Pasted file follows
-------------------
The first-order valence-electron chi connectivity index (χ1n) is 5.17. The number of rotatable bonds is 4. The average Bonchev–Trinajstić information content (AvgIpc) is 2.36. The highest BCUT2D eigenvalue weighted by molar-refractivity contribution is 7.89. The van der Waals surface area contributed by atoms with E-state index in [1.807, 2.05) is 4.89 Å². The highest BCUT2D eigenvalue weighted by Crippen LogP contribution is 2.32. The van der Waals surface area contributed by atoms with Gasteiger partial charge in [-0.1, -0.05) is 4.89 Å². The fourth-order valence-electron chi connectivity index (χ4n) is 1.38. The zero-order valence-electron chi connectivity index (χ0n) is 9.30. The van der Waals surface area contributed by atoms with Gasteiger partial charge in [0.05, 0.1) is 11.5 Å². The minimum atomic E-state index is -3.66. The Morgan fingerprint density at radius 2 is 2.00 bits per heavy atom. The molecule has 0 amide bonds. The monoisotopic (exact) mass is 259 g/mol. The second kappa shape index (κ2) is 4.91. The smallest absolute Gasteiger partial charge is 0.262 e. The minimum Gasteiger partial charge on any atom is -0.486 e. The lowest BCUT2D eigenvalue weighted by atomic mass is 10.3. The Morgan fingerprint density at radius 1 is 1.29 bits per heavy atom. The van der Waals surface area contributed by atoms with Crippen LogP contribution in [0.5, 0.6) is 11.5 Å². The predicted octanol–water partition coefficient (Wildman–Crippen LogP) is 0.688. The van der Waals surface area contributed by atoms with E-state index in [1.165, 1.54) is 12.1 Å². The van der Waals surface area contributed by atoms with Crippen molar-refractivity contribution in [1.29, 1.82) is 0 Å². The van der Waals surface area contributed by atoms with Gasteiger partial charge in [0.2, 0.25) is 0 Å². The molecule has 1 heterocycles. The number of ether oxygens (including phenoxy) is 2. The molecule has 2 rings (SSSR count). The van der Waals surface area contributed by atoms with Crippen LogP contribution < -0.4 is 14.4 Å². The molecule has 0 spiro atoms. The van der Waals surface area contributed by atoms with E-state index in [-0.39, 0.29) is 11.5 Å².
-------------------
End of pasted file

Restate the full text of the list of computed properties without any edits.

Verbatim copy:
The first-order valence-electron chi connectivity index (χ1n) is 5.17. The number of rotatable bonds is 4. The average Bonchev–Trinajstić information content (AvgIpc) is 2.36. The highest BCUT2D eigenvalue weighted by molar-refractivity contribution is 7.89. The van der Waals surface area contributed by atoms with E-state index in [1.807, 2.05) is 4.89 Å². The highest BCUT2D eigenvalue weighted by Crippen LogP contribution is 2.32. The van der Waals surface area contributed by atoms with Gasteiger partial charge in [-0.1, -0.05) is 4.89 Å². The fourth-order valence-electron chi connectivity index (χ4n) is 1.38. The zero-order valence-electron chi connectivity index (χ0n) is 9.30. The van der Waals surface area contributed by atoms with Gasteiger partial charge in [0.05, 0.1) is 11.5 Å². The minimum atomic E-state index is -3.66. The Morgan fingerprint density at radius 2 is 2.00 bits per heavy atom. The molecule has 0 amide bonds. The monoisotopic (exact) mass is 259 g/mol. The second kappa shape index (κ2) is 4.91. The smallest absolute Gasteiger partial charge is 0.262 e. The minimum Gasteiger partial charge on any atom is -0.486 e. The lowest BCUT2D eigenvalue weighted by atomic mass is 10.3. The Morgan fingerprint density at radius 1 is 1.29 bits per heavy atom. The van der Waals surface area contributed by atoms with Crippen LogP contribution in [0.5, 0.6) is 11.5 Å². The predicted octanol–water partition coefficient (Wildman–Crippen LogP) is 0.688. The van der Waals surface area contributed by atoms with E-state index in [1.165, 1.54) is 12.1 Å². The van der Waals surface area contributed by atoms with Crippen molar-refractivity contribution in [1.29, 1.82) is 0 Å². The van der Waals surface area contributed by atoms with Gasteiger partial charge in [0.2, 0.25) is 0 Å². The molecule has 1 heterocycles. The number of ether oxygens (including phenoxy) is 2. The molecule has 2 rings (SSSR count). The van der Waals surface area contributed by atoms with Crippen LogP contribution < -0.4 is 14.4 Å². The molecule has 0 spiro atoms. The van der Waals surface area contributed by atoms with E-state index in [-0.39, 0.29) is 11.5 Å².